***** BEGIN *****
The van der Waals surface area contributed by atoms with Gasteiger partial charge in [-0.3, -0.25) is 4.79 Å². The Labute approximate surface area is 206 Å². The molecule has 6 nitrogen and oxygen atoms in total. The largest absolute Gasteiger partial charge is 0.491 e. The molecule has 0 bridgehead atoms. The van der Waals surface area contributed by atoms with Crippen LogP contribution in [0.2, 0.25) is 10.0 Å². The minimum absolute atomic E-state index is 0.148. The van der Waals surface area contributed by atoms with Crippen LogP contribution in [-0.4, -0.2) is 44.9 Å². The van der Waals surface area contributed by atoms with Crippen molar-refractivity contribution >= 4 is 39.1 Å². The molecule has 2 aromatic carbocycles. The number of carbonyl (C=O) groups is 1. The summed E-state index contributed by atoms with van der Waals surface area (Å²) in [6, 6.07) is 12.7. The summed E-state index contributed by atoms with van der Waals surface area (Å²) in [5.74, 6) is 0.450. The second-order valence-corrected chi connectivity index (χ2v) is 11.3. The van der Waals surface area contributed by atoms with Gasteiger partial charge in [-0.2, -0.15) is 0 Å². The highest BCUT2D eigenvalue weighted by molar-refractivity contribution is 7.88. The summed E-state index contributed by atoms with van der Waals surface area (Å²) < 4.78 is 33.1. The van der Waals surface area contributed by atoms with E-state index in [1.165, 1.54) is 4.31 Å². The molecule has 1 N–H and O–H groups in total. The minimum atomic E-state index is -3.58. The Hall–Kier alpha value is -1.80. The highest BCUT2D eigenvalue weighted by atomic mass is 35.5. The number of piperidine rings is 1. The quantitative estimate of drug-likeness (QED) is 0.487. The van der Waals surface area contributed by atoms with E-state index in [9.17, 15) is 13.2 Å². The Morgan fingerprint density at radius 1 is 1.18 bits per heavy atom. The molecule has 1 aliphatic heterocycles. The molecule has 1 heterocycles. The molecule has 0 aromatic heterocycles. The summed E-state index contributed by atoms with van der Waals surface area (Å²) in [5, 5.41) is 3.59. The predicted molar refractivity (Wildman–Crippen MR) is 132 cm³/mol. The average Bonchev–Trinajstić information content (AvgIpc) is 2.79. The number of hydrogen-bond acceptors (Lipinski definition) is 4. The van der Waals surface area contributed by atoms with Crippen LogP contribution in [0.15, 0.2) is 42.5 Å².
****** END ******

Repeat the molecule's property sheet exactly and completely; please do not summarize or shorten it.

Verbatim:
The van der Waals surface area contributed by atoms with Gasteiger partial charge in [-0.3, -0.25) is 4.79 Å². The Labute approximate surface area is 206 Å². The molecule has 6 nitrogen and oxygen atoms in total. The largest absolute Gasteiger partial charge is 0.491 e. The molecule has 0 bridgehead atoms. The van der Waals surface area contributed by atoms with Crippen LogP contribution in [0.2, 0.25) is 10.0 Å². The minimum absolute atomic E-state index is 0.148. The van der Waals surface area contributed by atoms with Crippen LogP contribution in [-0.4, -0.2) is 44.9 Å². The van der Waals surface area contributed by atoms with Crippen molar-refractivity contribution >= 4 is 39.1 Å². The molecule has 2 aromatic carbocycles. The number of carbonyl (C=O) groups is 1. The summed E-state index contributed by atoms with van der Waals surface area (Å²) in [6, 6.07) is 12.7. The summed E-state index contributed by atoms with van der Waals surface area (Å²) in [5.74, 6) is 0.450. The second-order valence-corrected chi connectivity index (χ2v) is 11.3. The van der Waals surface area contributed by atoms with Gasteiger partial charge in [-0.2, -0.15) is 0 Å². The highest BCUT2D eigenvalue weighted by molar-refractivity contribution is 7.88. The summed E-state index contributed by atoms with van der Waals surface area (Å²) < 4.78 is 33.1. The van der Waals surface area contributed by atoms with E-state index in [1.165, 1.54) is 4.31 Å². The molecule has 1 N–H and O–H groups in total. The minimum atomic E-state index is -3.58. The Hall–Kier alpha value is -1.80. The highest BCUT2D eigenvalue weighted by atomic mass is 35.5. The number of piperidine rings is 1. The quantitative estimate of drug-likeness (QED) is 0.487. The van der Waals surface area contributed by atoms with E-state index in [9.17, 15) is 13.2 Å². The Morgan fingerprint density at radius 1 is 1.18 bits per heavy atom. The molecule has 1 aliphatic heterocycles. The molecule has 1 heterocycles. The molecule has 0 aromatic heterocycles. The summed E-state index contributed by atoms with van der Waals surface area (Å²) in [5, 5.41) is 3.59. The predicted molar refractivity (Wildman–Crippen MR) is 132 cm³/mol. The average Bonchev–Trinajstić information content (AvgIpc) is 2.79. The number of hydrogen-bond acceptors (Lipinski definition) is 4. The van der Waals surface area contributed by atoms with Crippen LogP contribution in [0.15, 0.2) is 42.5 Å².